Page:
Majority ignored irregularities, say SC chief, 3 others
Chief Justice Maria Lourdes Sereno has maintained that there was conspiracy between former President Gloria Macapagal-Arroyo and officials of the Philippine Charity Sweepstakes Office (PCSO) in the misuse of intelligence funds of PCSO amounting to P366 million.
In her dissenting opinion, Sereno said that the court’s majority decision dismissing for lack of evidence the plunder charges against Arroyo, now a Pampanga representative, ignored the “stark irregularities” in the disbursements of
PCSO confidential intelligence funds (CIF) and budget ceilings “by the practice of commingling of funds.”
She said the decision also ignored the report to the Commission on Audit of a coaccused, PCSO budget officer Benigno Aguas, who admitted that P244 million of nearly P366 million in intelligence funds of PCSO had been diverted to the Office of the President.
“The conspiracy is thus sufficiently shown through the repeated approvals of Arroyo of additional CIF requests in the course of three years,” said Sereno. She said the court failed to see as proof the irregularities in the disbursement, accounting and liquidation of the funds and the active participation of the accused in the subject intelligence funds of the PCSO.
She said the release of PCSO funds was not possible without Arroyo’s approval. “The funds could not have been disbursed without the complicity and overt act of Aguas.”
Sereno said the then PCSO general manager, Rosario Uriarte, “was definitely part of the scheme.”
Three other justices dissented—Estela Perlas-Bernabe, Antonio Carpio and Marvic Leonen.
In her dissenting opinion, Bernabe voted to absolve Arroyo, but not Aguas.
She said the “OK” notations of Arroyo on Uriarte’s order for release of intelligence funds did not “sufficiently prove that she assented to or committed any irregularity so as to facilitate the criminal design.”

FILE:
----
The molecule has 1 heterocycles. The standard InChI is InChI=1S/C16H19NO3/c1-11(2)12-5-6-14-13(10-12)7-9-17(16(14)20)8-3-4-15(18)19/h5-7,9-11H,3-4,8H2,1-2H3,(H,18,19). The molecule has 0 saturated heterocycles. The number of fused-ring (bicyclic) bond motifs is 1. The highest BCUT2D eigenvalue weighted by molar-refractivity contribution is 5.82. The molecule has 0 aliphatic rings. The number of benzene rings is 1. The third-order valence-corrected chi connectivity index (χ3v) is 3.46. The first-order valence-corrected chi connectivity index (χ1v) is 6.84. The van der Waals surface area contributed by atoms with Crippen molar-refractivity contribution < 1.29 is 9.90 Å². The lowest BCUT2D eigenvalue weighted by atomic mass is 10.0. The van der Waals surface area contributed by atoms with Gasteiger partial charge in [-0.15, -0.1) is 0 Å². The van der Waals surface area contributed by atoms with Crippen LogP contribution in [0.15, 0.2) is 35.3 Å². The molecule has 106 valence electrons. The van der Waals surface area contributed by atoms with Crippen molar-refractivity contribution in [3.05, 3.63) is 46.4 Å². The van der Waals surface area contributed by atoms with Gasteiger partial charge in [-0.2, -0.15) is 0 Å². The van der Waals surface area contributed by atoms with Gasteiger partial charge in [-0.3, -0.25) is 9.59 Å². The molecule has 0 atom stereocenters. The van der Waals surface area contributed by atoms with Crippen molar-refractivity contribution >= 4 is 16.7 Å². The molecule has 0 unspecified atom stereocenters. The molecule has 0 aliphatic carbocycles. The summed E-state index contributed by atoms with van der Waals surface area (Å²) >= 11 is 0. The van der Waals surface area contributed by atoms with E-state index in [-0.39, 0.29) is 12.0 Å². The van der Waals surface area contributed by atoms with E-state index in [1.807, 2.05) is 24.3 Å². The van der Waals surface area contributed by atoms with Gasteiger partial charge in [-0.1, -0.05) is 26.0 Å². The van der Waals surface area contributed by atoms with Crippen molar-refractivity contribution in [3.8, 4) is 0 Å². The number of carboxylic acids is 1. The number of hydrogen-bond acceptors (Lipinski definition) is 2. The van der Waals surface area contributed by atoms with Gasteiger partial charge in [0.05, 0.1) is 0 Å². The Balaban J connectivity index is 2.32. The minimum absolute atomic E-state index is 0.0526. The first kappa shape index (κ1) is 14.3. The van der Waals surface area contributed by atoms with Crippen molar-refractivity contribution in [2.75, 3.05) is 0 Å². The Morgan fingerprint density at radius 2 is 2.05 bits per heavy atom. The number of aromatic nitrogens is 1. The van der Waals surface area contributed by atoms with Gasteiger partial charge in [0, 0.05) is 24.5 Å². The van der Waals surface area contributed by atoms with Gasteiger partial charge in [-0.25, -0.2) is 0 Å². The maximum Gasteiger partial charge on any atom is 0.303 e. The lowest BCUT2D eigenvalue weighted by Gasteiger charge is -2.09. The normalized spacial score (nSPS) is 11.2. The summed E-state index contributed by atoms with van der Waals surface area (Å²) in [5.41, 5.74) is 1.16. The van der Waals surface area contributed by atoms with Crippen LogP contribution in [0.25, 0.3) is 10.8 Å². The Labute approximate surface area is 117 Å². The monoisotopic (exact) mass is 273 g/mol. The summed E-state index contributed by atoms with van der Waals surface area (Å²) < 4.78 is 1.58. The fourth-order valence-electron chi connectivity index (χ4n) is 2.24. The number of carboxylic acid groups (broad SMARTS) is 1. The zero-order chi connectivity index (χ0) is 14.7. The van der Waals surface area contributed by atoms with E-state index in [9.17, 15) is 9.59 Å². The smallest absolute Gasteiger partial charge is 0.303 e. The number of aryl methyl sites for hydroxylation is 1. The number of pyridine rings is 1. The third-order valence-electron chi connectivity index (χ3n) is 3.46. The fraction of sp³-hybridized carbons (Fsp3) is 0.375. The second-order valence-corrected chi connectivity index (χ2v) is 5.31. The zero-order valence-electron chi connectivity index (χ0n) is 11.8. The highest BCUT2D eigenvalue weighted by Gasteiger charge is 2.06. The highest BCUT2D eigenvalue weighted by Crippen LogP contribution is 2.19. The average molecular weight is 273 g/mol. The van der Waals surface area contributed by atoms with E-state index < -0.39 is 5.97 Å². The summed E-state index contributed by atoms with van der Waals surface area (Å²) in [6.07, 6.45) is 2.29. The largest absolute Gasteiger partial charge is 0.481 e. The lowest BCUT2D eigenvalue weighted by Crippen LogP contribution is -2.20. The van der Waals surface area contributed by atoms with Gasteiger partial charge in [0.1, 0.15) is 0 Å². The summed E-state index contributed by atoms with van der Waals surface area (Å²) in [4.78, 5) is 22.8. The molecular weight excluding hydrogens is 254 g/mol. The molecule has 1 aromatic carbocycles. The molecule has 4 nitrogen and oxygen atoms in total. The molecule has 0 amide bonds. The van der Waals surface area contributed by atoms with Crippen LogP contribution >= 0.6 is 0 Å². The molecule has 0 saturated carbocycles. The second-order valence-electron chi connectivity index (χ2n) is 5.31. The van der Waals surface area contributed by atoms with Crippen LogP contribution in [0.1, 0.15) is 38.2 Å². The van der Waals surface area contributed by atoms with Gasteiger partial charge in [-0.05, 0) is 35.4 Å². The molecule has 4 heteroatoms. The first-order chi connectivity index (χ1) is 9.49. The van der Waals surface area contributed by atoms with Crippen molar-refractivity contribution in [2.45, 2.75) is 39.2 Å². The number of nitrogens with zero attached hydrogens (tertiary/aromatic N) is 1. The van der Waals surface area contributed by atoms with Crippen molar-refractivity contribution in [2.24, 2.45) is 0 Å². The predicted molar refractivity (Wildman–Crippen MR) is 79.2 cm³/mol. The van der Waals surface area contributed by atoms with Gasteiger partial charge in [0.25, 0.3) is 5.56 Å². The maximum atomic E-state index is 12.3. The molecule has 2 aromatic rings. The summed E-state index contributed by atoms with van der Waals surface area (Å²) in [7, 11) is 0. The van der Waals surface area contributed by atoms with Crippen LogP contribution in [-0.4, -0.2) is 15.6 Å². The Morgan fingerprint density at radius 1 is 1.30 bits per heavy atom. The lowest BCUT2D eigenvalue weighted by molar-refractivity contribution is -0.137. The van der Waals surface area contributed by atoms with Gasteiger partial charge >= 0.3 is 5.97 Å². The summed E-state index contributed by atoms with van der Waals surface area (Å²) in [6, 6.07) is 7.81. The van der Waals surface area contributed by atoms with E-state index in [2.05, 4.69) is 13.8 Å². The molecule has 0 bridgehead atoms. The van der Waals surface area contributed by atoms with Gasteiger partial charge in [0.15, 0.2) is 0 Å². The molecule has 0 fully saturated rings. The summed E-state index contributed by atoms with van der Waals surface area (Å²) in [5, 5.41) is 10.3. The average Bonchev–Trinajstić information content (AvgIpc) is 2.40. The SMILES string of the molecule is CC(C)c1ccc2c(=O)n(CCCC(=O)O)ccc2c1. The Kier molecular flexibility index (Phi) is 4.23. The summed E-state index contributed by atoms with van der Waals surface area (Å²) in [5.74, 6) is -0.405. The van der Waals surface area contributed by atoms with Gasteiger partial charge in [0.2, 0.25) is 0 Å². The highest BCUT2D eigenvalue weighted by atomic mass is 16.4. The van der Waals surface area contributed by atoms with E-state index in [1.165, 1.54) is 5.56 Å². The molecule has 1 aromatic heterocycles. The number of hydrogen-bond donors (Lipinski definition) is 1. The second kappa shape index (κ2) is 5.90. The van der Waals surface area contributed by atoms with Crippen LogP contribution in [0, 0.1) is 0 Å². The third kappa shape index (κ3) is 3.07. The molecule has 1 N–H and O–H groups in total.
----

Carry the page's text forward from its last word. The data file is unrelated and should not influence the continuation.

But Bernabe raised strong objection to the majority vote that the crime of plunder can be established only if the accused personally benefited from the funds.
She raised the issue of the massive misuse of the Priority Development Assistance Fund (PDAF) by businesswoman Janet Lim-Napoles and several senators.
“Unfortunately, the majority has imposed a rule which now requires the state to submit direct proof of personal benefits for an accused plunderer, as well as those who have conspired with him to be convicted,” Bernabe said.
Bernabe said such approach could have an impact on the PDAF controversy “now under current litigations” because the stolen money were hidden through “ingenuous schemes and means.”
“The majority’s interpretation (of plunder) tends to enervate the potency of the plunder law’s force,” she said.
In his 48-page dissent, Leonen said Arroyo was a “highly intelligent and experienced President who served an extraordinary term of nine years” that she could not have detected a “pilferage of the public coffers.”
Leonen, who along with Sereno and Bernabe was an Aquino appointee to the Supreme Court, also emphasized that evidence showed Arroyo conspired with Uriarte and Aguas.
“A total of P365,997,915.00 was disbursed in cash as additional confidential and intelligence fund from the PCSO. Where it went and why it was disbursed was not fully explained. It is clear that the cash was taken out by the general manager and the chair of the PCSO among others,” Leonen said.
“The general manager had intimate access to the President herself. She bypassed layers of supervision over the PCSO. The approvals were in increasing amounts and each one violation established financial controls. The former President cannot plead naivete. She was intelligent and was experienced. The scheme is plain except to those who refuse to see,” Leonen said. TVJ